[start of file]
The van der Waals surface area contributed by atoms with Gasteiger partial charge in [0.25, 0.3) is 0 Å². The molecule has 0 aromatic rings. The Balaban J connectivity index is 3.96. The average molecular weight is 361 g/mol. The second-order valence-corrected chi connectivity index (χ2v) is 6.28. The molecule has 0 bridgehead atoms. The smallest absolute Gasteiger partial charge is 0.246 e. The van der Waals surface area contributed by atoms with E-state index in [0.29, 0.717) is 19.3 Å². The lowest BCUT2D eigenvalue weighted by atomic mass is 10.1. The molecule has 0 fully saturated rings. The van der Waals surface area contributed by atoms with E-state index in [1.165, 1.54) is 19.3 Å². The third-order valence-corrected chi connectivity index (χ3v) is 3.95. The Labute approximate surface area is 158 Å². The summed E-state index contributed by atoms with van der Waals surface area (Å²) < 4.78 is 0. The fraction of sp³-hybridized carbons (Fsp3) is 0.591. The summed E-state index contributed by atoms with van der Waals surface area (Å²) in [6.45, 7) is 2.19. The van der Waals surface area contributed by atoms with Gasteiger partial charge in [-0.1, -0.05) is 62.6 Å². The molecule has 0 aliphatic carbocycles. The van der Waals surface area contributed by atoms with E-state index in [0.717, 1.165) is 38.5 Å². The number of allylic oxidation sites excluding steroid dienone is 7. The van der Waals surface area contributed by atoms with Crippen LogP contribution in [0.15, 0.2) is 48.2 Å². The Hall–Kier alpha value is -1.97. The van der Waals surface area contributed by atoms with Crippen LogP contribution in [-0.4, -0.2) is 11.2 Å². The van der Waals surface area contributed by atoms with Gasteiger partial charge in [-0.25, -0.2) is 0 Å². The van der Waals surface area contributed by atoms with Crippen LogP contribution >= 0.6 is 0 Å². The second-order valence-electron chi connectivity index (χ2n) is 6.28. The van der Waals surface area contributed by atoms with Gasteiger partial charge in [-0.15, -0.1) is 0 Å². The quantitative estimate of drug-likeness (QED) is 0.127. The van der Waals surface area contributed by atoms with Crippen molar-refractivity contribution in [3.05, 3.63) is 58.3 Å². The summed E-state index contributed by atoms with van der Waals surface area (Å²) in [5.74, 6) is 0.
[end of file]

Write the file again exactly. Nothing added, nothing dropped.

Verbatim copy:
The van der Waals surface area contributed by atoms with Gasteiger partial charge in [0.25, 0.3) is 0 Å². The molecule has 0 aromatic rings. The Balaban J connectivity index is 3.96. The average molecular weight is 361 g/mol. The second-order valence-corrected chi connectivity index (χ2v) is 6.28. The molecule has 0 bridgehead atoms. The smallest absolute Gasteiger partial charge is 0.246 e. The van der Waals surface area contributed by atoms with E-state index in [0.29, 0.717) is 19.3 Å². The lowest BCUT2D eigenvalue weighted by atomic mass is 10.1. The molecule has 0 fully saturated rings. The van der Waals surface area contributed by atoms with E-state index in [1.165, 1.54) is 19.3 Å². The third-order valence-corrected chi connectivity index (χ3v) is 3.95. The Labute approximate surface area is 158 Å². The summed E-state index contributed by atoms with van der Waals surface area (Å²) < 4.78 is 0. The fraction of sp³-hybridized carbons (Fsp3) is 0.591. The summed E-state index contributed by atoms with van der Waals surface area (Å²) in [6.45, 7) is 2.19. The van der Waals surface area contributed by atoms with Gasteiger partial charge in [-0.1, -0.05) is 62.6 Å². The molecule has 0 aliphatic carbocycles. The van der Waals surface area contributed by atoms with E-state index in [0.717, 1.165) is 38.5 Å². The number of allylic oxidation sites excluding steroid dienone is 7. The van der Waals surface area contributed by atoms with Crippen LogP contribution in [0.15, 0.2) is 48.2 Å². The Hall–Kier alpha value is -1.97. The van der Waals surface area contributed by atoms with Crippen LogP contribution in [-0.4, -0.2) is 11.2 Å². The van der Waals surface area contributed by atoms with Gasteiger partial charge in [-0.25, -0.2) is 0 Å². The van der Waals surface area contributed by atoms with Crippen LogP contribution >= 0.6 is 0 Å². The second-order valence-electron chi connectivity index (χ2n) is 6.28. The van der Waals surface area contributed by atoms with Gasteiger partial charge in [-0.15, -0.1) is 0 Å². The quantitative estimate of drug-likeness (QED) is 0.127. The van der Waals surface area contributed by atoms with Crippen molar-refractivity contribution in [3.05, 3.63) is 58.3 Å². The summed E-state index contributed by atoms with van der Waals surface area (Å²) in [5.74, 6) is 0.